All the 3s: Blue Rock Thrush in the Cotswolds – 28th Dec

Another fine reason arose to be out and about in the frosts of mid-winter when news of this bird broke yesterday from the Cotswold town of Stow-on-the-Wold, Glos. I have encountered Blue Rock Thrush often enough abroad. The national bird of Malta where I commenced my southern Europe travels five years ago, I have also observed the species in Cyprus and Morocco, and several times each in the south of France and Portugal. But more parochial British list additions are always welcome and this one represents bird number 333.

12 months ago an incessant Atlantic weather pattern was dampening my spirits prior to a January escape in the BRT’s home territory. Now the elements have contrived to cater for my choice to endure the British winter this time around, by offering up more cold, clear days of the kind I so enjoy. It was a glorious, frosty daybreak at home in Garsington but on the other side of Oxford there was fog that endured throughout the day. The A40 was closed west of Witney due to a 20 vehicle fatal accident, necessitating a detour through that town. Eventually I arrived in Stow some time before 11:30am.

The pay and display car park closest to the bird was full, with green clad optics carriers coming and going. As I walked from there towards the BRT location people coming back the other way were all content and saying: “It’s showing well,” and such like. As with the Derbyshire Dusky Thrush this occurrence demonstrates how a rarity can remain beneath the radar for some time, in this instance a week before someone with a passing interest puts images on social media and news gets out. Then local residents need to brace themselves for an invasion, prepare the charity buckets and sit tight.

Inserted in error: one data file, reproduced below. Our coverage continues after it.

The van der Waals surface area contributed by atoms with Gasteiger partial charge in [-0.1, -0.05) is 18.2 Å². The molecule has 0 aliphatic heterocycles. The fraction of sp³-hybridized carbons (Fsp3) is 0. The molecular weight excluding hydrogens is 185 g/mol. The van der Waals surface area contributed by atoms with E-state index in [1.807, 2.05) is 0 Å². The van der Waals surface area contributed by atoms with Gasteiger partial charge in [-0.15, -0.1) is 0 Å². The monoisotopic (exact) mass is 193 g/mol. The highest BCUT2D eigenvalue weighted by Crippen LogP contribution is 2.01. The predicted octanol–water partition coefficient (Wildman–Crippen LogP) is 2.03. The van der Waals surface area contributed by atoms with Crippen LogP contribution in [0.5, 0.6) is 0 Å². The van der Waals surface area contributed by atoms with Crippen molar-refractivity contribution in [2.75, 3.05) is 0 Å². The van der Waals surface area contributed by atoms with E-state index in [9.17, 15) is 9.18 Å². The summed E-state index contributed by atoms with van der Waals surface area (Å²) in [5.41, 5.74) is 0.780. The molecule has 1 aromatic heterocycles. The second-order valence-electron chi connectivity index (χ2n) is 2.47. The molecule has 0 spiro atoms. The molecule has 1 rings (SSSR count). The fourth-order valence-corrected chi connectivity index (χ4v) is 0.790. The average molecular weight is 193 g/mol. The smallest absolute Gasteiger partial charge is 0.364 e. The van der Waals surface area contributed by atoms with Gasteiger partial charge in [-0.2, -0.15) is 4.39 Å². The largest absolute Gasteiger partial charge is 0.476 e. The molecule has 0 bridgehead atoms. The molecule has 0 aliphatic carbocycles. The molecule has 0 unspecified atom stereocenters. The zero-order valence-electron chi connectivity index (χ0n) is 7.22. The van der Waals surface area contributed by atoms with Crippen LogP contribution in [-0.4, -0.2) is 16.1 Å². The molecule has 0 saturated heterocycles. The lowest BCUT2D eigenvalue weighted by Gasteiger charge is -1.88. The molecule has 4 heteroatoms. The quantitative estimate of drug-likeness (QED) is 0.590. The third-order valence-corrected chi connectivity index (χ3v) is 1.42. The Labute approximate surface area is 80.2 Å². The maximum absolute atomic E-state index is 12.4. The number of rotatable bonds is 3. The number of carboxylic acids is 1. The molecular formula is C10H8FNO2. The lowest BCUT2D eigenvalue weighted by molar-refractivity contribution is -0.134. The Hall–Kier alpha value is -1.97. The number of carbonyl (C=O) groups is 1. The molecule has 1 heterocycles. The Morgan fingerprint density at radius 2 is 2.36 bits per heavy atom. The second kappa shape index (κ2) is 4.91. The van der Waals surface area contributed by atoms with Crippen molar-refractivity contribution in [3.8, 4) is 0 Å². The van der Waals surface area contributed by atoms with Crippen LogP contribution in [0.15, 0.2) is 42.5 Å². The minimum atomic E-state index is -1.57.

Thar he blows!

On reaching Fisher Close I found a rather modest gathering who were all clearly on the Blue Rock Thrush that was perched obligingly atop a chimney (pictured above). Voila! Apparently there had been around 200 birders crowded into the small cul-de-sac at first light, which must have been a bit of a shock to any late-waking resident who might not have been forewarned. I myself do not feel the need for dawn starts unless there’s a significant advantage in seeing a bird. But I likewise appreciate that getting there early is a matter of form for many birders.

I only needed to tick this BRT for Blighty and thereafter was content for the twitch to turn into a social occasion. There wasn’t long to wait as I looked to my left and found fellow Oxon birder Adam (Hartley), who I would have been surprised not to see here. We chatted for a while then I looked behind and someone else was smiling and waving. Andy? No the Viking beard couldn’t have grown that much since before Christmas. Here were Wayne and Julie (Bull) and before long we were joined by Keith and Shirley (Clack) who I also somehow expected to meet. As we stood around talking these various friends greeted other birders who they knew from here or there: twitching is like that!

All the while the reason for our being present kept coming and going, perching on roof apexes and taller chimneys. It seemed a rather incongruous location for a Thrush that I have always associated with inland or coastal cliff faces in southern Europe. But this bird was treating the environment of it’s adopted resting place in exactly the same way as I had always observed its kind in the past, as I consider the above images show.

This is only the seventh British record of a shy species that normally is seen at distance in its home range and tends to hide itself when disturbed. Today’s BRT was no exception. It behaved just as all those others I have seen abroad did, appearing at height as a silhouette and surveying all before it. But when light caught this male bird in the right way its deep blue colouration and strikingly long bill could be plain to discern. For some quality images see here.


Definitely not a covert Oxon sortie into Glos … just a social gathering

It remains to reflect upon how I seem to have spent some time in Gloucestershire of late. That neighbouring county has hosted Dusky Warbler and Eastern Black Redstart in December 2016, as well as the Richard’s Pipit and Blue Rock Thrush of this journal’s last two entries. All of those are birds I have yet to record in God’s own county (Oxon) where we currently survive on a diet of Bittern, Harriers, Caspian Gull and Tristis Chiffchaff. Whilst appreciating those are all excellent birds to have in a central, land-locked English county, I as always yearn for something new and different. And so far this winter I have not fared too badly a little further afield.


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